U.S. Pat. No. 3,874,776 issued to Seron on Apr. 1, 1975 teaches a flexible eyeglass retainer that is adjustably coupled to the eyeglass templates by a flexible loop. Bloom, U.S. Pat. No. 2,660,092 issued Nov. 24, 1953 suggests the desirability of providing a flexible, adjustable-width, cushioned headstrap for retaining eyeglasses in position. The strap terminates at both ends in a flexible loop, that is captured by a slidable pin or hook associated with the glasses frame. McCulley patent 4,848,861 teaches an earpiece cushion for eyeglasses.
Structures for floating eyeglasses are also known in the prior art. For example, U.S. Pat. No. 3,711,190 issued to Blair on Jan. 16, 1973 comprises a blow-molded air cell that is threaded by resilient loops to the temples of the eyeglasses. Related devices are illustrated in U.S. Pat. Nos. 3,038,375 issued to Gansz on Jun. 12, 1962 and 3,390,938 issued to Gansz on Jul. 2, 1968. Floatable spectacles are taught by Goodman in U.S. Pat. No. 3,740,124 issued Jun. 19, 1973 and by Wilson in U.S. Pat. No. 3,517,989 issued Jun. 30, 1970.
U.S. Pat. No. 4,133,604 issued Jan. 9, 1979 discloses a flexible band that terminates in a pair of tubular ends. The ends slidably engage the temple pieces, so that the eyeglasses are securely retained in position during sports activities and the like. U.S. Pat. No. 4,541,696 issued to Winger/Friedopher on Sep. 17, 1985 teaches a tubular, knit cord for retaining eyeglasses about the neck. A similar device is illustrated in U.S. Pat. No. 2,481,946 issued to Pendleton on Sep. 13, 1949.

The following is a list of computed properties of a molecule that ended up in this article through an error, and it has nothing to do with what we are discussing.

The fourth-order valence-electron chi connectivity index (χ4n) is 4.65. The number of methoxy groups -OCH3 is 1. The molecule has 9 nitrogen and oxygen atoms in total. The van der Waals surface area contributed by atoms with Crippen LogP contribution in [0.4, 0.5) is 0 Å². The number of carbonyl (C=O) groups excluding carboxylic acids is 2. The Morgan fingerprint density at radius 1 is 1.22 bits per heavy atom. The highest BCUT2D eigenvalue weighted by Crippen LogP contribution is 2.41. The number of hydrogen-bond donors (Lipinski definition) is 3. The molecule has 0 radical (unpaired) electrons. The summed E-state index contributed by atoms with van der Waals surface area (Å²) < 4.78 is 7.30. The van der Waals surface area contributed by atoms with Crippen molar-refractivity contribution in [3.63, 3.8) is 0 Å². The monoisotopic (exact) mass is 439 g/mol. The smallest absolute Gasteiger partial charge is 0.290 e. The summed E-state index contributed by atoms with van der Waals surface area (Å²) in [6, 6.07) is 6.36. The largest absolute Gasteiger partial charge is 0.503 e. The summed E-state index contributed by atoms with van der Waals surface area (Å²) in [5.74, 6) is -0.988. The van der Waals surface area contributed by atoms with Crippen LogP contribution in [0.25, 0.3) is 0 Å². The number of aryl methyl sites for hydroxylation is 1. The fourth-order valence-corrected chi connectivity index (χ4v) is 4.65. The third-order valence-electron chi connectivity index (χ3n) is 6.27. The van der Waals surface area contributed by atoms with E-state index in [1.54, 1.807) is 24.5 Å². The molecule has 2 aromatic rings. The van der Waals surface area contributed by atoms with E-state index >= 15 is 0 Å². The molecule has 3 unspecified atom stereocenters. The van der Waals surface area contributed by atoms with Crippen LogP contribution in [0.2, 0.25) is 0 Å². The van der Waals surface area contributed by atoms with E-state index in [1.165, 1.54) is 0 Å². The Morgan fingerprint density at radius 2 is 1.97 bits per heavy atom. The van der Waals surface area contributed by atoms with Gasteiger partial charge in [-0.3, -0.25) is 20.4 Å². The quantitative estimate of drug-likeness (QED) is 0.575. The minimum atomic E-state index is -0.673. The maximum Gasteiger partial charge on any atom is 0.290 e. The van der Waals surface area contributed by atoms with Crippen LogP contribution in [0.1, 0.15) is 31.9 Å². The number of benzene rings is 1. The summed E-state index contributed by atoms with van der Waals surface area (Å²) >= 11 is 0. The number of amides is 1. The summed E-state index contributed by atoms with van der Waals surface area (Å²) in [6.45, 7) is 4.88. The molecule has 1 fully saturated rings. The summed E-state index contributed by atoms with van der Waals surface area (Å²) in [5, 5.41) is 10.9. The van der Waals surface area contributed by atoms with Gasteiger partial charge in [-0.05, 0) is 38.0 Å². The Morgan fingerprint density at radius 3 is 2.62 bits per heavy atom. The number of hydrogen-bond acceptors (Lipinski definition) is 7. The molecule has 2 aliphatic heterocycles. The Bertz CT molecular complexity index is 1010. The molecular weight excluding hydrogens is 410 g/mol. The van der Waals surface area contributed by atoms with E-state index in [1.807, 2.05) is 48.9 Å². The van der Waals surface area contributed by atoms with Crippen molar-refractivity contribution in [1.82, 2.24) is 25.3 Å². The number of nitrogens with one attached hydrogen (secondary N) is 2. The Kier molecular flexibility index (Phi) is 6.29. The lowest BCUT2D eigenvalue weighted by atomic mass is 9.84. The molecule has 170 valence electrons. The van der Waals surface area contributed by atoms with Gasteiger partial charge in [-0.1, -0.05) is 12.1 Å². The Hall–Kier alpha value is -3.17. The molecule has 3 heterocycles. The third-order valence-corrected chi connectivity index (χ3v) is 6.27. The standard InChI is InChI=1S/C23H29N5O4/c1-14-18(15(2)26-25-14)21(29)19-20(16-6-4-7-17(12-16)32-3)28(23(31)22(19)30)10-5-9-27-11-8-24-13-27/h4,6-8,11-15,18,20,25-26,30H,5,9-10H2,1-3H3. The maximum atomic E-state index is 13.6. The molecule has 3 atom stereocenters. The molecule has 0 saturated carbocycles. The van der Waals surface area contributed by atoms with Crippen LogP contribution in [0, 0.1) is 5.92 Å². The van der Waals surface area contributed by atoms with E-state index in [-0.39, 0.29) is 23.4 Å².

U.S. Pat. No. 3,874,776 issued to Seron on Apr. 1, 1975 teaches a flexible eyeglass retainer that is adjustably coupled to the eyeglass templates by a flexible loop. Bloom, U.S. Pat. No. 2,660,092 issued Nov. 24, 1953 suggests the desirability of providing a flexible, adjustable-width, cushioned headstrap for retaining eyeglasses in position. The strap terminates at both ends in a flexible loop, Shat is captured by a slidable pin or hook associated with the glasses frame. McCulley patent 4,848,861 teaches an earpiece cushion for eyeglasses.